Ask a New Yorker, and he’ll tell you that Albany is the state capital, a city of immigrants best known for its pubs and politics. Head west, and you might get a different answer.
Nearly half the states that make up the USA lay claim to a place they call “Albany,” and more are found navigating the globe from Albany, Nova Scotia to Albany Island on the Cape York Peninsula of Queensland, Australia.
I’m not alone in thinking of Albany, NY first. As the longest continuously chartered city in the United States, Albany, NY spawned many namesakes—at least ten cities claim to have been named in honor of Albany, NY.
But it wasn’t the first “Albany.” Origins of the name can be traced to the Gaelic “Alba” for Scotland or its Latin form, Albania or Albion, referring to Britain as a whole. The root word refers to “white;’ in Spanish, “alba” means dawn. And in the medieval music of the troubadours, the term referred to a song of lament for lovers parting at daybreak.
What Is This Albany?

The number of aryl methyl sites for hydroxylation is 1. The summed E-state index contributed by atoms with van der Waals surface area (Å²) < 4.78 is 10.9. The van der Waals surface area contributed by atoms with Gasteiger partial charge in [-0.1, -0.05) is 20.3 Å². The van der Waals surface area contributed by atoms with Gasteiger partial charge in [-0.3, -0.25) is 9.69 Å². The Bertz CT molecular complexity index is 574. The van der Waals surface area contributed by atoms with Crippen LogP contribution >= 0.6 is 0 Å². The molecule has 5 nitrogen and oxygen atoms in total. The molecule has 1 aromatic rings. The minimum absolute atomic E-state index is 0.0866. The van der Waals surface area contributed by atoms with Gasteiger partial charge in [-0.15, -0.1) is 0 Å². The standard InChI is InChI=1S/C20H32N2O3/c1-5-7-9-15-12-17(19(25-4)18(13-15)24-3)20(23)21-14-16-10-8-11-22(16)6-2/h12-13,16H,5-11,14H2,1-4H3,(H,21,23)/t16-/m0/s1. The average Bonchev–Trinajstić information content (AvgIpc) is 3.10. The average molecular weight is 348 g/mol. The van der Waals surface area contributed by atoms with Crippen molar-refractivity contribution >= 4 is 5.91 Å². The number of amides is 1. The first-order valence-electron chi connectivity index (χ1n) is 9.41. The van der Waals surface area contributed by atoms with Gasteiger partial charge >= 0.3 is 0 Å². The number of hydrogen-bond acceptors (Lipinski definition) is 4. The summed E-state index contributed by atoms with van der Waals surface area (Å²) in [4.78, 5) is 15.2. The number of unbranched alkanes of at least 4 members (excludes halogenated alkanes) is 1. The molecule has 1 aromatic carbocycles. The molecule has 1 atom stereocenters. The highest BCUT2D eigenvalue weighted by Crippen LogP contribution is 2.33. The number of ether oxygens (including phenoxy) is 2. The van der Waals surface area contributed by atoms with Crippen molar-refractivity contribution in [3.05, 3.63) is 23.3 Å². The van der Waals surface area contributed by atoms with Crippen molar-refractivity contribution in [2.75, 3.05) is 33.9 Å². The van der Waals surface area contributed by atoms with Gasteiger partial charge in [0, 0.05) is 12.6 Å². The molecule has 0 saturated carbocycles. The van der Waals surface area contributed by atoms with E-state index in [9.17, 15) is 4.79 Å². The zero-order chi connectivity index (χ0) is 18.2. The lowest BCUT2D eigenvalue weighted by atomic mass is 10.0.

William Kennedy wrote the book on New York’s Albany, a city he says,“is centered squarely in the American and human continuum, a magical place where the past becomes visible if one is willing to track the multiple incarnations of the city’s soul.”
If that’s the case, what could be learned from visiting all the places named Albany?
Albany, New York
Dubbed “Smallbany” despite a population of nearly 100,000 in the city proper–augmented by the nearby cities of Troy, Schenectady, and Saratoga Springs which collectively make up the Capital District—Albany, NY oftentimes feels more like a small town than the fourth-largest urban area in New York State.
Children enjoy all the perks (and pitfalls) of middle America sprawl—booming multiplex theaters, Chuck E. Cheeses, and an assortment of FroYo lookalikes—as well as the bygone charms of drive-in movie theaters, outdoor ice rinks, and sugar shacks.
Change comes slow to this Albany, but maybe that’s a good thing when it means that you can still find the kind of low-key family fun rarely seen outside a Norman Rockwell print.
There’s not much land in Albany, CA—the entire city covers a total of 5.5 square miles, much of it facing the eastern shore of San Francisco Bay where it borders Berkeley, CA.